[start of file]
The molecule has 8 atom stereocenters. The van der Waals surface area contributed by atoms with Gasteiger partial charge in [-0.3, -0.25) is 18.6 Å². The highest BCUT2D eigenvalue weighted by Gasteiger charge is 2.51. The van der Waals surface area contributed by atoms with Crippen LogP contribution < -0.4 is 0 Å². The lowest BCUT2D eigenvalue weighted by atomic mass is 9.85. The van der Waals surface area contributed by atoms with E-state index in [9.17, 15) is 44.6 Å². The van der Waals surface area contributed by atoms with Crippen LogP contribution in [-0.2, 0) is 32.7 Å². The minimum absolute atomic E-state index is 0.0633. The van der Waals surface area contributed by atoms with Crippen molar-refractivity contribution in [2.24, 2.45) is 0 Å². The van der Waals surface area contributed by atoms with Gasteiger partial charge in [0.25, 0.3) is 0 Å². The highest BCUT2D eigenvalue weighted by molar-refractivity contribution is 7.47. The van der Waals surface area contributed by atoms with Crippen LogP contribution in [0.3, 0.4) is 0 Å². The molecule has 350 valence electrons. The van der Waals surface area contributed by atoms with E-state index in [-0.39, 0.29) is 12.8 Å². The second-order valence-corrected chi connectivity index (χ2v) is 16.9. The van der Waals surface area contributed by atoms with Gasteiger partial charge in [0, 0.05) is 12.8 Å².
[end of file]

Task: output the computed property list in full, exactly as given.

The molecule has 8 atom stereocenters. The van der Waals surface area contributed by atoms with Gasteiger partial charge in [-0.3, -0.25) is 18.6 Å². The highest BCUT2D eigenvalue weighted by Gasteiger charge is 2.51. The van der Waals surface area contributed by atoms with Crippen LogP contribution < -0.4 is 0 Å². The lowest BCUT2D eigenvalue weighted by atomic mass is 9.85. The van der Waals surface area contributed by atoms with E-state index in [9.17, 15) is 44.6 Å². The van der Waals surface area contributed by atoms with Crippen LogP contribution in [-0.2, 0) is 32.7 Å². The minimum absolute atomic E-state index is 0.0633. The van der Waals surface area contributed by atoms with Crippen molar-refractivity contribution in [2.24, 2.45) is 0 Å². The van der Waals surface area contributed by atoms with Gasteiger partial charge in [0.25, 0.3) is 0 Å². The highest BCUT2D eigenvalue weighted by molar-refractivity contribution is 7.47. The van der Waals surface area contributed by atoms with Crippen LogP contribution in [0.3, 0.4) is 0 Å². The molecule has 350 valence electrons. The van der Waals surface area contributed by atoms with E-state index in [-0.39, 0.29) is 12.8 Å². The second-order valence-corrected chi connectivity index (χ2v) is 16.9. The van der Waals surface area contributed by atoms with Gasteiger partial charge in [0, 0.05) is 12.8 Å².